$63 million wetland restoration could be a blueprint for how California adapts to climate change. But it’s taking forever

The San Francisco Chronicle

An ambitious project to restore tidal wetlands on almost 1,200 acres of delta farmland has just completed its first phase, and the hoped-for transformation already is flourishing: River otters, rare seabirds and a single black bear have all returned to once-drained-out pastureland called Dutch Slough — results that hold promise for similar efforts toward many California environmental goals, including storage of greenhouse gases.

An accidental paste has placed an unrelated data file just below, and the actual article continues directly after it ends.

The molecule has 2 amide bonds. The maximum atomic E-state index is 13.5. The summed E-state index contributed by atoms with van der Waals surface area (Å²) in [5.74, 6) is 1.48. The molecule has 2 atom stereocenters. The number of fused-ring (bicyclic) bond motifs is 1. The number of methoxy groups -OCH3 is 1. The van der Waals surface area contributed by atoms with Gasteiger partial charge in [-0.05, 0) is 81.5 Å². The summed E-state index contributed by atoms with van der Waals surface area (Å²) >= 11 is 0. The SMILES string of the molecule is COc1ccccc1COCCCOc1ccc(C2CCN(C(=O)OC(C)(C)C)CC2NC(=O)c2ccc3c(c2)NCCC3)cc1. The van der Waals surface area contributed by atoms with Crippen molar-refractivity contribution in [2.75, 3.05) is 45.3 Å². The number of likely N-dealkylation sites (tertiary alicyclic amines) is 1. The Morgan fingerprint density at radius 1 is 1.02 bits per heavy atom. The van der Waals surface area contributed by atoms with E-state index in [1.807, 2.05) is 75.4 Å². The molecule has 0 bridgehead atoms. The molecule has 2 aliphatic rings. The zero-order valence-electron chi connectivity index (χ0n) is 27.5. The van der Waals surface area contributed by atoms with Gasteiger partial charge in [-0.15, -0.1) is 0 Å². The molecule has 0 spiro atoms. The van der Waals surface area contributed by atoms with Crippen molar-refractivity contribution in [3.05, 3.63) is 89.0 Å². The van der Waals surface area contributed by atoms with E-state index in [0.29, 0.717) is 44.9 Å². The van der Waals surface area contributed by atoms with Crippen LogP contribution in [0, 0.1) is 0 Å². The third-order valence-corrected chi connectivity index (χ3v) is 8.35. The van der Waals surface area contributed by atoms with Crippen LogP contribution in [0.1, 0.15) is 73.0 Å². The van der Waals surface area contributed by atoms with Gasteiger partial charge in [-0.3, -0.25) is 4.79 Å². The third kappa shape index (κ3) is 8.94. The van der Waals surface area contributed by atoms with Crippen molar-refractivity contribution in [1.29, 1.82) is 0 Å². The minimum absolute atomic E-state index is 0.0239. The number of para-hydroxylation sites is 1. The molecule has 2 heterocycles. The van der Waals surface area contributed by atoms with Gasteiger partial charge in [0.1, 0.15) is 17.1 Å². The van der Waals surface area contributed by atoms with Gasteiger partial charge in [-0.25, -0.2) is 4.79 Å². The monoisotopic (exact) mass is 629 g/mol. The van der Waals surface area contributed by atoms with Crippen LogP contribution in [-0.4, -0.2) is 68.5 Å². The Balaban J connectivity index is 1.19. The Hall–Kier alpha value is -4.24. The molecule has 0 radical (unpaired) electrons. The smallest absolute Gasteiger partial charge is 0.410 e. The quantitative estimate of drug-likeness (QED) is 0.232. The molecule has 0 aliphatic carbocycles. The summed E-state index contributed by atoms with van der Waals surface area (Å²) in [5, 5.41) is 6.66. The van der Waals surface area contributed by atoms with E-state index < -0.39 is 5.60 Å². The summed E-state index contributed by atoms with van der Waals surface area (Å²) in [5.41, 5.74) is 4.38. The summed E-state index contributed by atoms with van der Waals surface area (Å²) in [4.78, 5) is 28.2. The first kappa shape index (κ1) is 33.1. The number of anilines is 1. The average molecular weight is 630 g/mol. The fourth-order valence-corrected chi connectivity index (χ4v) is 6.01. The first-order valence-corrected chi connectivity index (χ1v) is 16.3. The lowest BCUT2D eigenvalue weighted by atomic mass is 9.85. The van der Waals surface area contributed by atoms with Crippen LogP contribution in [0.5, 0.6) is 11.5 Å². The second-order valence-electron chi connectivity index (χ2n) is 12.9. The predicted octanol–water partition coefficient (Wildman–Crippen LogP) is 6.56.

In the Contra Costa County town of Oakley, the restored Dutch Slough wetlands are bordered by housing developments and dairy farms, with Mount Diablo towering in the distance. When completed, the $63 million restoration will be the largest of its kind in California, creating habitat for endangered salmon and other wildlife in a blueprint for how the state can become more resilient to climate change.

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